Though it boasts a relatively small population (127 million), the island nation consumes about 30 percent of the world’s seafood take, and Japanese processing boats scour the globe nonstop scooping up any and all of the much-prized bluefin tuna.
Now comes word from Greenpeace that a little nudging might shift the attitudes of Tokyo’s people-on-the-street regarding the future of fish.
Timed to coincide with Japan’s celebration of “Marine Season” (with one day devoted to honoring the sea and praying for its fishermen), the local Greenpeace branch has published a “red list” suggesting 15 species of fish that should be taken off the table in Japan, including five species of tuna.
According to Greenpeace, “Japan consumes 25 percent of the world’s tuna, including more than three-quarters of the remaining critically endangered bluefin tuna.”
“The ongoing destructive fishing for Pacific bluefin tuna, which begins this month, is only one example of how fishing industries and governments are failing our oceans,” says Wakao Hanaoka, Greenpeace Japan's spokesman.
The list of vulnerable fish species includes Atlantic salmon, bluefin tuna, Greenland halibut, monkfish, red snapper and shark.
Whether or not Japan's first-of-its-kind list takes hold is yet to be seen. (The list is shaped like a fan, an appeal to the crowded nation’s love of multi-purposing.)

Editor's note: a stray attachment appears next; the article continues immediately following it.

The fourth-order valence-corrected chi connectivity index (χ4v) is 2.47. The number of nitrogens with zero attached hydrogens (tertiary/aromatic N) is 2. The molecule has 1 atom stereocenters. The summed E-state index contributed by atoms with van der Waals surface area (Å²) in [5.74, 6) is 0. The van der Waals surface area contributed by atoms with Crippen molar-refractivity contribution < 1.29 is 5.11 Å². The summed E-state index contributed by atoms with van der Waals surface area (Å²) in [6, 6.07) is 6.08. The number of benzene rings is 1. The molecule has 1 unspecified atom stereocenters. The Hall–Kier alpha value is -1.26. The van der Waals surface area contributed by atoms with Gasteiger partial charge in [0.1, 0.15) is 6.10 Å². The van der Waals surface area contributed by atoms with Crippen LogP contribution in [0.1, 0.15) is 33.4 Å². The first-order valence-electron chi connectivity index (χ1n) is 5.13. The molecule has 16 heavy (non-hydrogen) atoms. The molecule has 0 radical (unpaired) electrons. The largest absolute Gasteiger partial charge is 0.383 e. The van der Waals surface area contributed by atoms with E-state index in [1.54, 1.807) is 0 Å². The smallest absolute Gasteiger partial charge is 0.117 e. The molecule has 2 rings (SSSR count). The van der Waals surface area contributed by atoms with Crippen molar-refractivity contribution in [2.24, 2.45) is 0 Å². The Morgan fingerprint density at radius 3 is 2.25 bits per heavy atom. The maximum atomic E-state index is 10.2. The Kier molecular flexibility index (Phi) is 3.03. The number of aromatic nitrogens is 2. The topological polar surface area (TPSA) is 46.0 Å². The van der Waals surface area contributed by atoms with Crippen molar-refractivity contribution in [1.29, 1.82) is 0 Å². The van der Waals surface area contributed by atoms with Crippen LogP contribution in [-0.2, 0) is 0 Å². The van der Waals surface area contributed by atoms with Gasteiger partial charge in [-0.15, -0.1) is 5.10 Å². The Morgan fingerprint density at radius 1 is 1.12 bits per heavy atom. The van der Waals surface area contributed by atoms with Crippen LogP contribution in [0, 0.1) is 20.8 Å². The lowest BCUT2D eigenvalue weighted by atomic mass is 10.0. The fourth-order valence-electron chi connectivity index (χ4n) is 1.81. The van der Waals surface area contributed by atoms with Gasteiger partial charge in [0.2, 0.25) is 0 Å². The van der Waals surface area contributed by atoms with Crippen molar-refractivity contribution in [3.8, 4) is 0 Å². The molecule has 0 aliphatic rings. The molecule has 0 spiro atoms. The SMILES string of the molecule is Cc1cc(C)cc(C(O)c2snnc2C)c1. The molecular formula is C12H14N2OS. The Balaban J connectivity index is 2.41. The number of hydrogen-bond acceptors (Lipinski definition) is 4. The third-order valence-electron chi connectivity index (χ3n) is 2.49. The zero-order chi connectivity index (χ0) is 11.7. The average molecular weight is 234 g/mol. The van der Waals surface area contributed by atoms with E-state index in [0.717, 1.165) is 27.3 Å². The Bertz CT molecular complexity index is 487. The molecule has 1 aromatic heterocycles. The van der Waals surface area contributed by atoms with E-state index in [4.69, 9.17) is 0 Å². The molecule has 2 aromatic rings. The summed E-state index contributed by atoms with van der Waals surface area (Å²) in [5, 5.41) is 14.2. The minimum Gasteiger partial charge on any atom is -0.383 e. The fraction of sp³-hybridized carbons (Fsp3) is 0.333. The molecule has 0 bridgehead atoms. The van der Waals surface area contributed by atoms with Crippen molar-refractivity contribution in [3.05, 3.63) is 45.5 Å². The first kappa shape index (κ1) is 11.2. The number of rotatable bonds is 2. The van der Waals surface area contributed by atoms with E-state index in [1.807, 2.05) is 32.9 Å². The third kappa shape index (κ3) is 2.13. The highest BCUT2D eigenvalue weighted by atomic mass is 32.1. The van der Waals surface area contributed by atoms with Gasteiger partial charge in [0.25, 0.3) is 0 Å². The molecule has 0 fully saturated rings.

Previously, Greenpeace tried the red list tactic in 13 countries, with varying success. Supermarkets are ranked according to their commitment to selling sustainable seafood, and appropriate boycotts are encouraged.
In the U.S., the group ranks Target and Wegman’s as the best providers of sustainable seafood.
Changing attitudes in Japan may be a tough sell. Three days before Greenpeace went public with its red list, a 981-pound bluefin was caught off the coast of Japan, the biggest since 1986, and was sold at the world’s largest fish market—Tsukiji—for $36,700.
That’s hardly a record price; to date, the most expensive tuna sold at Tsukiji went for $177,000.
Thanks to global overfishing, the increasingly rare tuna is known as the “black diamond” in Japan. Called “otoro,” a single piece of the underbelly can sell for $22 in a Tokyo restaurant.
As this video shows, there appears to be no slowdown in activity at the Tsukiji market.